One of the clearest and most detailed explanations of the force field as a means of propulsion is discussed by Paul R. Hill in his “Unconventional Flying Objects,” a term he prefers to “Unidentified.” He was a highly respected and highly experienced scientist. In his 1995 book, still one of the best scientific explanations of the of the UFO, he offered convincing proof for the force field as the means of propulsion, and cited in support several cases of encounters with UFOs. Unintentional though it may be, one of those cases in particular, and many other encounters, point to use of the force field as a defensive one, though never discussed by Hill as such. The defensive aspect of the field was considered almost universally as an unintended by-product of the propulsion system. But it is apparently used as a defensive system even when there is no propulsion and the craft is at rest on the ground.

The one case in particular cited by Hill occurred February 14th, 1967. A farmer in Missouri, just before sunrise, saw a lighted object on the ground about fifteen feet in diameter and several small humanoids outside of it. As the farmer got within about eighty feet of the object, the humanoids entered it. When the farmer approached to within about thirty feet, he picked up some rocks, thinking he would knock holes in it. The first rock “stopped about fifteen feet from it and just hit the ground.” The next one was thrown on top of it, and it “hit something and bounced.” The farmer then decided to walk right up to it, but when about fifteen feet from it “I just walked up against a wall; I couldn’t see it at all.” He explained that there was just a pressure holding him back. The top, it seems, might be an Achilles heel, not protected as are the horizontal rims.

There are many other such encounters. On the night of November 3rd, 1973, a New Hampshire man ‘s dog seemed restless and the master went to the door to let him out. He was shocked to see two oddly shaped and suited creatures. There was obviously a craft in the woods behind them. The man’s snarling, vicious German Shepherd obeyed his order to attack, but upon reaching just short of the trespassers, the dog stopped in his tracks and returned whining into the house. The aliens then left. The dog had obviously met with some unexpected impediment, most probably the force field from the nearby craft.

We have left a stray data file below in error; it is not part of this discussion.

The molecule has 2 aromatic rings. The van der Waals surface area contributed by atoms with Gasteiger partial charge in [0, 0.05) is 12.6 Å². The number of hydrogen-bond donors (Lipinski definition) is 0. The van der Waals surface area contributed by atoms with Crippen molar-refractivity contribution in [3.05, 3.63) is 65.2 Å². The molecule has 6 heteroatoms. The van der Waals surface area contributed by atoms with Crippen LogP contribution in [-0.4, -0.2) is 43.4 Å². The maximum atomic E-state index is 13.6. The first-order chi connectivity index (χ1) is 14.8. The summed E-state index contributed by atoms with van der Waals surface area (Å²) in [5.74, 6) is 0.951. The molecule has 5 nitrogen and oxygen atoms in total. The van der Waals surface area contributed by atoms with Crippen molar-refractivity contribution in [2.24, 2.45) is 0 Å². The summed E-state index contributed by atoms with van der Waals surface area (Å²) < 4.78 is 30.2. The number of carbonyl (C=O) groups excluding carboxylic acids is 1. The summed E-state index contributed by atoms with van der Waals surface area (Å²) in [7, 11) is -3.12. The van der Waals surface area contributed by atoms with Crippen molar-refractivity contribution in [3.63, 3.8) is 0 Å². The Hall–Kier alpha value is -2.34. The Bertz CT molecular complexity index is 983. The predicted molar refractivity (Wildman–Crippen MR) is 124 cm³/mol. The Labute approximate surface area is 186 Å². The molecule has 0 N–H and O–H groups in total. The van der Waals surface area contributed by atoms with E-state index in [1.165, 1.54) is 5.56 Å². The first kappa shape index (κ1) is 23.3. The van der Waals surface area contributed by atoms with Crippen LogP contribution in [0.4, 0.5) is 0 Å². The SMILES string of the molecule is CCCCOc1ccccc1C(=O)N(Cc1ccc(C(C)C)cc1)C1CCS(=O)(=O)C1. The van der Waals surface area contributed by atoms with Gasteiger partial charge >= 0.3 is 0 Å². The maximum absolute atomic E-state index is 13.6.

On September 10th, 1954, in Valenciennes, France, a thirty-four year old metal worker heard his dog bark. But when he went outside to investigate he saw the dog whining and crawling on his belly. Circumstantially it thus appears that this dog also had met a force field.

There are reports of bullets fired from weapons dropping short after travelling only a few yards, and other similar incidents. In an article by author John Keel in Saga Magazine, winter issue 1974, he writes: that often witnesses approaching a grounded UFO “found themselves barred by an invisible wall or shield around the object.” But if anyone other than Schirmer has uttered the thought that these force fields were intended as defensive weapons, it has been difficult to locate it in the literature. But it would comport with observed facts and appear to be a significant bit of intelligence.

Postscript: According to the Condon report: “No evidence was found that a physical object had been present as claimed.”

Among the findings of author Eric Norman, who investigated a field, not far from the highway: There were three pointed marks where the tripod landing gear had sunk deep into the earth. Patches of grass had been swirled and twisted into odd patterns as though the vegetation had been under powerful centrifugal pressure.”

A pity the Condon group did not find this evidence. Perhaps it might have changed their conclusion. Then again it might not have.

The author’s web site is www.ourinterplanetaryfuture.com